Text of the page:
Field Notes From: The Mission Garden - A Historic Botanic Paradise in Tucson

San Agustin Mission Garden

San Agustin Mission Garden

I have my garden guru friend, Mike Hills, to thank for steering me to the Mission Garden in Tucson. I had no idea this gem even existed. Maybe you don’t know about it either, so hoping I can pay forward the nudge I received from Mike to make a visit!

Nestled at the foot of Sentinel Peak - known today as “A” Mountain and the birthplace of Tucson, there is a four acre garden that not only connects you to the earth, but provides an open air agricultural history lesson tracing back to the origins of the first Paleo Indian people who inhabited the area thousands of years ago.

You might just drive on by as it is completely hidden behind a simple span of adobe block wall. How many cars just zoom past it and miss out on the wonder that awaits as you step into the garden beyond the two imposing mesquite wood plank gates? Everything about this space spoke to my garden girl soul. The understated elegance of the entrance, the potager inspired layout and the steadfast effort to get it right by preserving the agricultural heritage in real time vs. just showing us pictures in a museum is exactly how to marry together the cultural, historical and agricultural importance of this sacred land by the Santa Cruz river.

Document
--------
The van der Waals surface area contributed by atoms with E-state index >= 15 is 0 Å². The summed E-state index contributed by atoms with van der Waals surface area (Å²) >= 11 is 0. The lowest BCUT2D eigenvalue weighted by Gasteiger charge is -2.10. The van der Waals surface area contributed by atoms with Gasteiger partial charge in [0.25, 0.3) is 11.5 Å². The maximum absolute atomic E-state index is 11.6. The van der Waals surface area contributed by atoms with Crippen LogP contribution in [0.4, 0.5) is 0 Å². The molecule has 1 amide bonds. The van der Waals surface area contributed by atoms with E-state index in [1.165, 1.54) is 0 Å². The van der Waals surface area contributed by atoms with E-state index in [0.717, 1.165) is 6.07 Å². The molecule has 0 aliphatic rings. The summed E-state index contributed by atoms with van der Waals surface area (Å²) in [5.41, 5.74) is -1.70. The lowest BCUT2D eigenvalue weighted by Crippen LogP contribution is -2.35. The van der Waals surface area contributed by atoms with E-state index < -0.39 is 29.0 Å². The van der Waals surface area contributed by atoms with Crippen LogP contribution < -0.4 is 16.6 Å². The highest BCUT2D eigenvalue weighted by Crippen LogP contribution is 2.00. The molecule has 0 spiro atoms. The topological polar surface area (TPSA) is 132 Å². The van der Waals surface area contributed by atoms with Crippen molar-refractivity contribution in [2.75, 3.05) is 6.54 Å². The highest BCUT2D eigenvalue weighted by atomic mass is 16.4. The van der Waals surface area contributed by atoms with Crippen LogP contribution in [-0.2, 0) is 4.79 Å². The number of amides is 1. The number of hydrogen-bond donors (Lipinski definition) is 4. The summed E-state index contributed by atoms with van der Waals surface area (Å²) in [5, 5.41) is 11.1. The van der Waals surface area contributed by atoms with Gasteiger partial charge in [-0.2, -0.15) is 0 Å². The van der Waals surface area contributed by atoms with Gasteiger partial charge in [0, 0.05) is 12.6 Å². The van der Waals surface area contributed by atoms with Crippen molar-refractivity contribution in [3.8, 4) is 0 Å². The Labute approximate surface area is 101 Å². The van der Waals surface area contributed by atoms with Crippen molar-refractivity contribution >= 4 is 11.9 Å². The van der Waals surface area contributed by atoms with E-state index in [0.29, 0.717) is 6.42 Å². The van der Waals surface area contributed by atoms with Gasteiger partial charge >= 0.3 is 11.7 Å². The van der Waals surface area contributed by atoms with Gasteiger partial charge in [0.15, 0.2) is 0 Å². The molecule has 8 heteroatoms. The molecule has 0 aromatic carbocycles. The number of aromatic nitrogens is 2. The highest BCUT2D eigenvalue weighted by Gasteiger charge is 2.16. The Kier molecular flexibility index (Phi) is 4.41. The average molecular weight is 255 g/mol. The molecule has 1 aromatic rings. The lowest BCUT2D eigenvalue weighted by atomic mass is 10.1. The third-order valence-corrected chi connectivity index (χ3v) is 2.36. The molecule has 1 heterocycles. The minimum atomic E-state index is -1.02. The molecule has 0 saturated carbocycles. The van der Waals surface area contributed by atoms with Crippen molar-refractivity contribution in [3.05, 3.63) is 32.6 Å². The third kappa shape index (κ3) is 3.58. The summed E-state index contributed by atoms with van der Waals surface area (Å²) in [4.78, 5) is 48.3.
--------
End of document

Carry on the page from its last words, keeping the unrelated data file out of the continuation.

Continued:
Re-created after the Spanish colonial walled garden that used to sit next to the San Agustin Mission around 1693, you’ll first find an orchard with old world fruit trees bearing quince, pomegranate, figs, peaches, and vintage grape cultivars. From there you can meander around the other “timeline” gardens providing a look at what people were growing in this same spot over thousand of years.

The ten other Timeline Garden themes you can explore are: Native Plants, Early Agricultural 2100 BC, Hohokam 500AD, O’odham 1450, Mexican Garden 1821, Chinese Garden 1870, Anglo Garden 1854, Yoeme (Yaqui) 1890, African American 1860, and Tomorrow’s Garden 2017.


In addition to the gardens there is demo kitchen, exhibit space and education center, where I was thrilled to find a stash of crops that were harvested and set out to dry. From garnet red roselle flower sheaths to neolithic looking seed pods of Devil’s Claw and ristras strung with scarlet red and burnt orange chilis - the screened in porch was brimming with the bounty of a recent harvest.

You should check out the offerings of education and events before visiting as you might regret missing out of the recurring classes and special events offered throughout the year.

The garden is open Wed-Sat 8 am - 2 pm . April-September 8 am - Noon. You can schedule a tour in advance - which I will do the next time I head down!


Kudos to The Friends of Tucson’s Birthplace, a 501 (c) (3) organization, to their dedication to preserving, honoring and protecting the cultural heritage and historic landscapes of Tucson’s birthplace.

You bet I’ll be back for a visit throughout the seasons to see what is growing and what I can learn from the ancients who nurtured and cared for the soil here before me. This is a soul garden that should not be missed when you visit the Old Pueblo, Tucson!